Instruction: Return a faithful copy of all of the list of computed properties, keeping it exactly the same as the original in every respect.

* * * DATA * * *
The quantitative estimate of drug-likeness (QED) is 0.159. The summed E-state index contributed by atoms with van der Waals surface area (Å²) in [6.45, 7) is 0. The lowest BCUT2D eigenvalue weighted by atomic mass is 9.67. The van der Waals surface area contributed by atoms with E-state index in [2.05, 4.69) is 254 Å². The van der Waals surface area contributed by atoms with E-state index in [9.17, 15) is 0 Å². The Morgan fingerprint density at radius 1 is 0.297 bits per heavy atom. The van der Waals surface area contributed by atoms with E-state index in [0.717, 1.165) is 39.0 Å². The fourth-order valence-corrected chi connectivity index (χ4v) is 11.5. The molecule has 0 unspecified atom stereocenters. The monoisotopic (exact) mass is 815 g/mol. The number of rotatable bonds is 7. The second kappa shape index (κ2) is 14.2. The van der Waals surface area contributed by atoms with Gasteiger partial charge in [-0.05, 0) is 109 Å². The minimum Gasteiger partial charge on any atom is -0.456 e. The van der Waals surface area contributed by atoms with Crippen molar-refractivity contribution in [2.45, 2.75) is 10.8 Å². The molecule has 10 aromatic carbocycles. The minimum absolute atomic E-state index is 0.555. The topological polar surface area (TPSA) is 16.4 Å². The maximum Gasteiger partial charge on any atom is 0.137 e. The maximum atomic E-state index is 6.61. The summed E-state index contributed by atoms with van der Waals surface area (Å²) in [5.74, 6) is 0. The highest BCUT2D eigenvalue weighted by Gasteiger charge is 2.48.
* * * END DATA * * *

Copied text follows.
The quantitative estimate of drug-likeness (QED) is 0.159. The summed E-state index contributed by atoms with van der Waals surface area (Å²) in [6.45, 7) is 0. The lowest BCUT2D eigenvalue weighted by atomic mass is 9.67. The van der Waals surface area contributed by atoms with E-state index in [2.05, 4.69) is 254 Å². The van der Waals surface area contributed by atoms with E-state index in [9.17, 15) is 0 Å². The Morgan fingerprint density at radius 1 is 0.297 bits per heavy atom. The van der Waals surface area contributed by atoms with E-state index in [0.717, 1.165) is 39.0 Å². The fourth-order valence-corrected chi connectivity index (χ4v) is 11.5. The molecule has 0 unspecified atom stereocenters. The monoisotopic (exact) mass is 815 g/mol. The number of rotatable bonds is 7. The second kappa shape index (κ2) is 14.2. The van der Waals surface area contributed by atoms with Gasteiger partial charge in [-0.05, 0) is 109 Å². The minimum Gasteiger partial charge on any atom is -0.456 e. The van der Waals surface area contributed by atoms with Crippen molar-refractivity contribution in [2.45, 2.75) is 10.8 Å². The molecule has 10 aromatic carbocycles. The minimum absolute atomic E-state index is 0.555. The topological polar surface area (TPSA) is 16.4 Å². The maximum Gasteiger partial charge on any atom is 0.137 e. The maximum atomic E-state index is 6.61. The summed E-state index contributed by atoms with van der Waals surface area (Å²) in [5.74, 6) is 0. The highest BCUT2D eigenvalue weighted by Gasteiger charge is 2.48.